In It To Win It

Several months ago I sat in a virtual meeting with several other researchers of color. We talked about our different potential career paths and where we envisioned ourselves in the future. At one point, a woman mentioned that she wanted a faculty position because she enjoys research. She paused for a moment, and then she said “… and because I like to win.”

I admit I first felt a bit judgmental when she said that. That’s so competitive and capitalist, I thought to myself at the time. If I had been in a Natalie Tran YouTube video, I might have asked, “so do you like to stomp on your enemies and laugh with glee as you out-publish and out-grant them, catapulting them into a doom spiral surrounded by their own incompetence?” (Obviously I’m joking because this person is generally really nice.)

Though the comment took me aback when she said it, upon reflection, I actually find it kind of refreshing. I feel this way because I have met people in academia – and I am sure this exists outside of academia in other industries too – who make comments about how they care about the work because it promotes social justice, and then these same people will behave in interpersonally and intrapersonally toxic ways either inside the workplace, outside the workplace, or both. So when this person openly shared that part of her desire for an academic position includes how she enjoys winning, at least she owned that instead of masking it behind false sincerity related to some other cause.

Over the years I have grown more comfortable admitting to myself that I enjoy research. I like collaborating with people on projects and thinking critically about topics related to mental health and social justice. I think I’m not as drawn to the elitism and notoriety of academia because of what it felt like growing up with my mother. She loved prestige and presenting a strong external front to people outside of our family, even though she treated all of us within her immediate family like garbage. Thus, ever since my childhood, I learned to question if people mean what they say, and I grew comfortable rejecting outward appearances and markers of prestige – because my family looked smart and well-off and that did not protect me from my mother’s abuse.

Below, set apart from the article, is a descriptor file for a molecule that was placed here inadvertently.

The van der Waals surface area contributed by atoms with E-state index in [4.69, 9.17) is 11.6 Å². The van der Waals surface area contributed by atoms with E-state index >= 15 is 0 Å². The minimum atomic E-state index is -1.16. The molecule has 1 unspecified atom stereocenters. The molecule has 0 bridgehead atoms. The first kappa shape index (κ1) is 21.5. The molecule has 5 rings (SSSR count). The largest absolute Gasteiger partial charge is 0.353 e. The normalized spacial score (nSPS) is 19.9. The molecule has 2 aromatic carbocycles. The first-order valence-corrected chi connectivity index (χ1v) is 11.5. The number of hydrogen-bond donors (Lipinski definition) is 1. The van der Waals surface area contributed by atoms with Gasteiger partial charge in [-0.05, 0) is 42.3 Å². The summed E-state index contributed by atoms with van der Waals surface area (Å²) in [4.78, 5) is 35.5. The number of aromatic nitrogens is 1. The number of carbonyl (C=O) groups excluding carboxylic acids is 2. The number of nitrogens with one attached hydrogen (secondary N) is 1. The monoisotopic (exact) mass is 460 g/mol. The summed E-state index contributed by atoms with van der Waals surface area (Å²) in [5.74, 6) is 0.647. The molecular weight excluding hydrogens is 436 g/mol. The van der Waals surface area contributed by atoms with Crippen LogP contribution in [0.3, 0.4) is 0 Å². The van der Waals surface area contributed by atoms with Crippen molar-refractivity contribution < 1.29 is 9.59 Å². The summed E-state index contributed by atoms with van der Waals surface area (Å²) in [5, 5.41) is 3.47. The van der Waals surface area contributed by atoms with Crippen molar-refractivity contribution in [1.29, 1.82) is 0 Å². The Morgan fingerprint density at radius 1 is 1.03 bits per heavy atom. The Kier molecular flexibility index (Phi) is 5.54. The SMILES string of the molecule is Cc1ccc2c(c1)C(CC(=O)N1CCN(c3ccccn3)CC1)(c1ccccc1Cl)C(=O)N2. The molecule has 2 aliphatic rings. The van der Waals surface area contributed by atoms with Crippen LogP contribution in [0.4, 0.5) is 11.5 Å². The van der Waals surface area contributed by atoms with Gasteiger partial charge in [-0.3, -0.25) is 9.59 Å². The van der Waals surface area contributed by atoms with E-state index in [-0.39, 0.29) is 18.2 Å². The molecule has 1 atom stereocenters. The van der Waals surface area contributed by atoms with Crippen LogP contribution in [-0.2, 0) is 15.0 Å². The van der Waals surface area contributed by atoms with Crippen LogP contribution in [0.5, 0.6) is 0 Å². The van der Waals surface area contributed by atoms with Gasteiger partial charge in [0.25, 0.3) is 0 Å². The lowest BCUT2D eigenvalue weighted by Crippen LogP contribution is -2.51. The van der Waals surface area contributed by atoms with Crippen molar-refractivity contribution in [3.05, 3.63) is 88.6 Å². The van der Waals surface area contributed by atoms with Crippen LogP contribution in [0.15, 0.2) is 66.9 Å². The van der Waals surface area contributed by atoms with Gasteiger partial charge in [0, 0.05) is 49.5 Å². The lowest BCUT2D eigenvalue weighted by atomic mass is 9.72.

Some of my negative reaction to this woman’s comment may also stem from the harm I have experienced by people who value winning. Certain professors have hurt me, and I also think about the guy I know who told me he uses prizes and awards as self-validation and then proceeded to string me along for months and months without offering any basic communication or transparency. The thought of working in an environment with anyone like that makes my body freeze and tense up, out of fear for my own safety.

One part of healing from trauma, though, involves recognizing that even if dangerous people exist, safe people exist too. I have met people in academia and research fields who practice compassion, healthy communication, and self-regulation. These folks tend to enjoy the learning and/or mentoring components of their jobs more than the prestige, at least from what I perceive. When I get triggered by some event or statement in my work, I try to keep these more caring and self-aware folks in mind, to ground myself and remind myself of how I want to behave too.